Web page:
Cloud technology has changed, and continues to change, the way people live, rest and do business. Here are some articles on how moving to the cloud is not a matter of if, but when -- if your organization has not done it already.
Companies that hesitate to take their operations and data to the cloud fear for their security. After all, cybersecurity threats do not discriminate – whether you are a startup or a large enterprise, the potential for business disruption as a result of breaches or attacks remains.
In the Asia Pacific region, companies receive at least six cybersecurity threats per minute, a Cisco Security Capabilities Benchmark Study of almost 2,000 security leaders across 11 countries showed.
In the Philippines, respondents from the financial services, telecommunications, retail, and software industries – all classified as medium and large enterprises – said they receive as much as 5,000 alerts per day, of which 30 percent turn out to be legitimate.
Industry experts have warned that cybersecurity incidents could cost the Philippine economy $3.5 billion, equivalent to at least one percent of the country’s gross domestic product.
Businesses need modern solutions for modern needs, but while most companies have already adopted cloud-based solutions to manage functions such as human resources and customer relationship management, the transition to the cloud at the enterprise level is only now just gaining ground.
In a report titled “Enterprising Moves for Cloud ERP,” Netsuite says that “such is the mission-critical nature of Enterprise Resource Planning (ERP) systems, the systems on which organizations actually run their business, that there has been a lingering wariness about making the move to the cloud.”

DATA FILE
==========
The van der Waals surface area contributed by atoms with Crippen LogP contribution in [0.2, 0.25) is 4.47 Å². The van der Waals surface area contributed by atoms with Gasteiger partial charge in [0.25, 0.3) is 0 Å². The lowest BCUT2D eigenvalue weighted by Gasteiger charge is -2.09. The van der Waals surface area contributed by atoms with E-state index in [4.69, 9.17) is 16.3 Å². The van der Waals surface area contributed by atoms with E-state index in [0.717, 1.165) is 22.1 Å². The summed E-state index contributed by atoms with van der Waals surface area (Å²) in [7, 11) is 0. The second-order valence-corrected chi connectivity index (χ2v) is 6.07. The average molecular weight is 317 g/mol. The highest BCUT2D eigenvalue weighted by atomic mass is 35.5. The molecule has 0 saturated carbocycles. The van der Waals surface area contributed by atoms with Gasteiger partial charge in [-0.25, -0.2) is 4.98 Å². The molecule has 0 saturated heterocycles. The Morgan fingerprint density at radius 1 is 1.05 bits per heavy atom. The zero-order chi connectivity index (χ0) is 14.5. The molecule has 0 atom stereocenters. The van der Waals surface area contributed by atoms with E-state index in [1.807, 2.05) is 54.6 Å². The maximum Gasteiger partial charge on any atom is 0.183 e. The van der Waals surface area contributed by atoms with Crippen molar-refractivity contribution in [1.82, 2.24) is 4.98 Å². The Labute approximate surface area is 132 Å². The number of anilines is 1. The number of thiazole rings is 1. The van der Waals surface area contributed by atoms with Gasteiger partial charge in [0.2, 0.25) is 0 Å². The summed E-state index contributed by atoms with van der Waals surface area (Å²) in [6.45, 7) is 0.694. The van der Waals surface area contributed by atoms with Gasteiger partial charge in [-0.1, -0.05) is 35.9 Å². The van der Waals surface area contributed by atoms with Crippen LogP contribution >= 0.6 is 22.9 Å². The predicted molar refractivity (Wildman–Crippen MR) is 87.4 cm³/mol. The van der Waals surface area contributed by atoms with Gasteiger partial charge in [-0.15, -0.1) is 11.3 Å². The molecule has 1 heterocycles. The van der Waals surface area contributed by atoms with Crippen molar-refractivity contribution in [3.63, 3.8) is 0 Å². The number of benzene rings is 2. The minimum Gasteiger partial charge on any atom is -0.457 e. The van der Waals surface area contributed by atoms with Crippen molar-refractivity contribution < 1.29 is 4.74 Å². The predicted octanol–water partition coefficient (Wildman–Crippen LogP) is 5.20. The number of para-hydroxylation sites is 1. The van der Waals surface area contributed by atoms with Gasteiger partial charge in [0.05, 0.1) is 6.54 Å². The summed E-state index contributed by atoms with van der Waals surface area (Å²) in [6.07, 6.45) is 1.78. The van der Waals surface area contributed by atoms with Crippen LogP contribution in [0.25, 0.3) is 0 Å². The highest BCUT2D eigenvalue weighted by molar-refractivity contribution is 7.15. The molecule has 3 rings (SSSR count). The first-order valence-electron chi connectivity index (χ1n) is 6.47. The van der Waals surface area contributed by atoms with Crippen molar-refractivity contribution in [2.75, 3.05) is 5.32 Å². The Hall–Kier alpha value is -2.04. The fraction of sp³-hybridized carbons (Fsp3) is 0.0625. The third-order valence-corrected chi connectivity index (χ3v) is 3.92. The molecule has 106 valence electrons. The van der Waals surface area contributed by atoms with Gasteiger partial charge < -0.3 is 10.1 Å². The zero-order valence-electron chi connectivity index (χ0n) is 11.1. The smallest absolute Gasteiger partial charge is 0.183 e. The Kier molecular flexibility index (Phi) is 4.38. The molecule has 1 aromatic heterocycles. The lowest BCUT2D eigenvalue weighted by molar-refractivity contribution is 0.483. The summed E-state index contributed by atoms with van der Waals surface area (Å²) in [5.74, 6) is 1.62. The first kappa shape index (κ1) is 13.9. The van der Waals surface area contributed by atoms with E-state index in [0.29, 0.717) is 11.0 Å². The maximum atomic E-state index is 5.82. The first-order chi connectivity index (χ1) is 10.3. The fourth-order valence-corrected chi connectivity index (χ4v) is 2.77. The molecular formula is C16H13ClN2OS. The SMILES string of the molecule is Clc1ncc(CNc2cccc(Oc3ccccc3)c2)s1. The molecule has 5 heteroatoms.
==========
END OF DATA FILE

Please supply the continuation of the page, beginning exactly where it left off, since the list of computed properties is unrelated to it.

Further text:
Because some enterprises do not understand ERP, they have held on to unfounded fears on areas such as reliability, latency and security.
But it is an on-premise ERP outage that would create a perfect-storm scenario for the unprepared. The potential for bottom-line damage is too great, and migrating the enterprise to the cloud emerges as the only logical next move.
“Cloud solutions providers live or die on the levels of security, data integrity and reliability of service levels that they can deliver. As such, the investment in infrastructure, data centers and security far surpasses the levels that even the largest enterprises can boast. Moving to the cloud will increase the security and reliability of the enterprise, not threaten them,” NetSuite said in its report.
A solid economic case
The challenge of upgrading legacy on-premise software has been likened to a major surgery on the heart of any enterprise, but there is a solid economic case for the cloud.
Obsolete ERP systems that are meant to empower the business are in fact holding it back. Because a legacy solution does not and cannot support future business needs, enterprises are constrained to incur additional maintenance and support charges.
“In the digital economy, new market opportunities can appear alarmingly fast, as can new competitive threats. Enterprises need to be able to operate in real-time, adapting quickly to meet both new challenges and fresh opportunities…The agility and flexibility of cloud ERP is fitted to the digital economy, while cloud solutions can easily scale up to meet demand as it grows,” NetSuite said.
An organization that continues to rely on an aging system that is virtually on life support – with no more innovations and enhancements – is literally just waiting for that system to die. Cloud ERP adoption is not an option – it is the only choice. Making that shift then becomes a question of when, not if.